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How To Provide Feedback Instead of Criticism

You’ve just worked hard for a week on a project at work. It’s finally finished and you’ve turned it into your boss. You feel great because the work you did was awesome… except your boss thinks differently. Are you about to receive feedback that can improve your work?

Or are you just going to be criticized in some way?

Criticism is often viewed as the best way to hold people accountable, but what it really does in this instance is place the blame on someone specific. Accountability should be about delivering on a commitment or a promise instead of the foundation of a blamestorming session. It is a thoughtful process which looks to encourage people to step up their game instead of tearing them into shreds.

You can’t control how your boss will react to the project you’ve just submitted, but you can control how you provide feedback to others. Consider these options instead of getting angry the next time you feel like there was a lack of follow-through on something.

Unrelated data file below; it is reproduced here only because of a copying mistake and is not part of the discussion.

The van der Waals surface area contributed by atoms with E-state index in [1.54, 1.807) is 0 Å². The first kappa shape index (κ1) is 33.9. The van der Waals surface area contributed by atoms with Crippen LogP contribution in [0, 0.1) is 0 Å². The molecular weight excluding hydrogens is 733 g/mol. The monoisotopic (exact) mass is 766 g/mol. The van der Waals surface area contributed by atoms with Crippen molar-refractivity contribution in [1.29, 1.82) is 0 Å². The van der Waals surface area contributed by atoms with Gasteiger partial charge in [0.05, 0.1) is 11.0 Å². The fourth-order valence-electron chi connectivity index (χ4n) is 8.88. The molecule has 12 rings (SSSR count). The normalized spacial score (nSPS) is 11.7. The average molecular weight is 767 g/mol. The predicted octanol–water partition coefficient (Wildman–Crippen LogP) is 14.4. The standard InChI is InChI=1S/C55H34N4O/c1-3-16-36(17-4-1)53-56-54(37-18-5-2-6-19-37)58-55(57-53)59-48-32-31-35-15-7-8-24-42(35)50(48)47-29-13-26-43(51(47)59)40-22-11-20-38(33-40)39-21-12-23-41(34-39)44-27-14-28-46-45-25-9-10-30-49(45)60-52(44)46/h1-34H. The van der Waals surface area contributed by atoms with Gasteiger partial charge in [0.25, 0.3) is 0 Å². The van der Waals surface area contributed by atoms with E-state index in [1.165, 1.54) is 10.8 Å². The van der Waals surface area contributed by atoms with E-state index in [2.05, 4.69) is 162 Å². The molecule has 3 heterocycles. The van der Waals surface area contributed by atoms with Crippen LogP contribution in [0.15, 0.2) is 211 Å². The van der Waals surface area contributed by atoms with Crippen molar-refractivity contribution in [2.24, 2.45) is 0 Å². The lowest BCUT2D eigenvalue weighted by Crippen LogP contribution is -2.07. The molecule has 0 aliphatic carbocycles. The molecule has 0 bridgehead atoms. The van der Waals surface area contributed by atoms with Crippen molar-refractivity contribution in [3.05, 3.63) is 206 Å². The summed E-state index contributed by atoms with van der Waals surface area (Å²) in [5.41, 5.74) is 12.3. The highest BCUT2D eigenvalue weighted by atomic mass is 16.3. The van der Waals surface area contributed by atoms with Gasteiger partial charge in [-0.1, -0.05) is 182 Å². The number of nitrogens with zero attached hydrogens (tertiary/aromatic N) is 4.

#1. Make sure there are clear expectations that have been communicated.

The most common reason why something doesn’t get done to a certain set of expectations is because no clear definitions have been set or communicated. People need to know what is expected of them to be able to achieve specific goals. If they have to guess at what needs to be done, the results will almost always be inconsistent.

#2. The right people need to be doing the job.